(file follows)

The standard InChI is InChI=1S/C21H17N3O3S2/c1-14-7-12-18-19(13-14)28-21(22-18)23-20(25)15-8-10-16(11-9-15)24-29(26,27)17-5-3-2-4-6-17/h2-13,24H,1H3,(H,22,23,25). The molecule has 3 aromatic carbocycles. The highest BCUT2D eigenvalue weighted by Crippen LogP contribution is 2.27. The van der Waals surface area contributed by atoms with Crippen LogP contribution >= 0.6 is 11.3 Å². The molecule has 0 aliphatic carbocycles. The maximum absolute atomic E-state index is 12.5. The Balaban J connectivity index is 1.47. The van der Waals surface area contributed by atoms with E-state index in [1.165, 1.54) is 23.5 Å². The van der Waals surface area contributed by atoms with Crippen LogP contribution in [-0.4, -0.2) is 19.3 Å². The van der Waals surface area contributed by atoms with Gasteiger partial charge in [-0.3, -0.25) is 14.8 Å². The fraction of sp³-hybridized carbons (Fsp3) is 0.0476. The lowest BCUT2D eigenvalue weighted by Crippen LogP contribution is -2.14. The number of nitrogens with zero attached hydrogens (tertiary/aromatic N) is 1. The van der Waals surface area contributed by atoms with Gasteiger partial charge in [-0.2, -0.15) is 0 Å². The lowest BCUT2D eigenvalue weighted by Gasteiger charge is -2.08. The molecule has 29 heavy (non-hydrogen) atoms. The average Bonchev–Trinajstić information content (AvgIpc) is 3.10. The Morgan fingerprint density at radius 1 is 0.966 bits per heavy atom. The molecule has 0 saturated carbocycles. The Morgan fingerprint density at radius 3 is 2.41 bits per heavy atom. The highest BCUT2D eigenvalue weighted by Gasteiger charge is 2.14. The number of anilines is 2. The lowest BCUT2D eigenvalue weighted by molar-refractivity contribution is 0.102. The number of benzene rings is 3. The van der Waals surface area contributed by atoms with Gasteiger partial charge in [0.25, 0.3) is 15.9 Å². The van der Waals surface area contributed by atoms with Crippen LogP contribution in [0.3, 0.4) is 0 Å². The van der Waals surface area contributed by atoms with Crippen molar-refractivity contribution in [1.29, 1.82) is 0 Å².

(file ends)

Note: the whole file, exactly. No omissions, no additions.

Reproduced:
The standard InChI is InChI=1S/C21H17N3O3S2/c1-14-7-12-18-19(13-14)28-21(22-18)23-20(25)15-8-10-16(11-9-15)24-29(26,27)17-5-3-2-4-6-17/h2-13,24H,1H3,(H,22,23,25). The molecule has 3 aromatic carbocycles. The highest BCUT2D eigenvalue weighted by Crippen LogP contribution is 2.27. The van der Waals surface area contributed by atoms with Crippen LogP contribution >= 0.6 is 11.3 Å². The molecule has 0 aliphatic carbocycles. The maximum absolute atomic E-state index is 12.5. The Balaban J connectivity index is 1.47. The van der Waals surface area contributed by atoms with E-state index in [1.165, 1.54) is 23.5 Å². The van der Waals surface area contributed by atoms with Crippen LogP contribution in [-0.4, -0.2) is 19.3 Å². The van der Waals surface area contributed by atoms with Gasteiger partial charge in [-0.3, -0.25) is 14.8 Å². The fraction of sp³-hybridized carbons (Fsp3) is 0.0476. The lowest BCUT2D eigenvalue weighted by Crippen LogP contribution is -2.14. The number of nitrogens with zero attached hydrogens (tertiary/aromatic N) is 1. The van der Waals surface area contributed by atoms with Gasteiger partial charge in [-0.2, -0.15) is 0 Å². The lowest BCUT2D eigenvalue weighted by Gasteiger charge is -2.08. The molecule has 29 heavy (non-hydrogen) atoms. The average Bonchev–Trinajstić information content (AvgIpc) is 3.10. The Morgan fingerprint density at radius 1 is 0.966 bits per heavy atom. The molecule has 0 saturated carbocycles. The Morgan fingerprint density at radius 3 is 2.41 bits per heavy atom. The highest BCUT2D eigenvalue weighted by Gasteiger charge is 2.14. The number of anilines is 2. The lowest BCUT2D eigenvalue weighted by molar-refractivity contribution is 0.102. The number of benzene rings is 3. The van der Waals surface area contributed by atoms with Gasteiger partial charge in [0.25, 0.3) is 15.9 Å². The van der Waals surface area contributed by atoms with Crippen LogP contribution in [0.3, 0.4) is 0 Å². The van der Waals surface area contributed by atoms with Crippen molar-refractivity contribution in [1.29, 1.82) is 0 Å².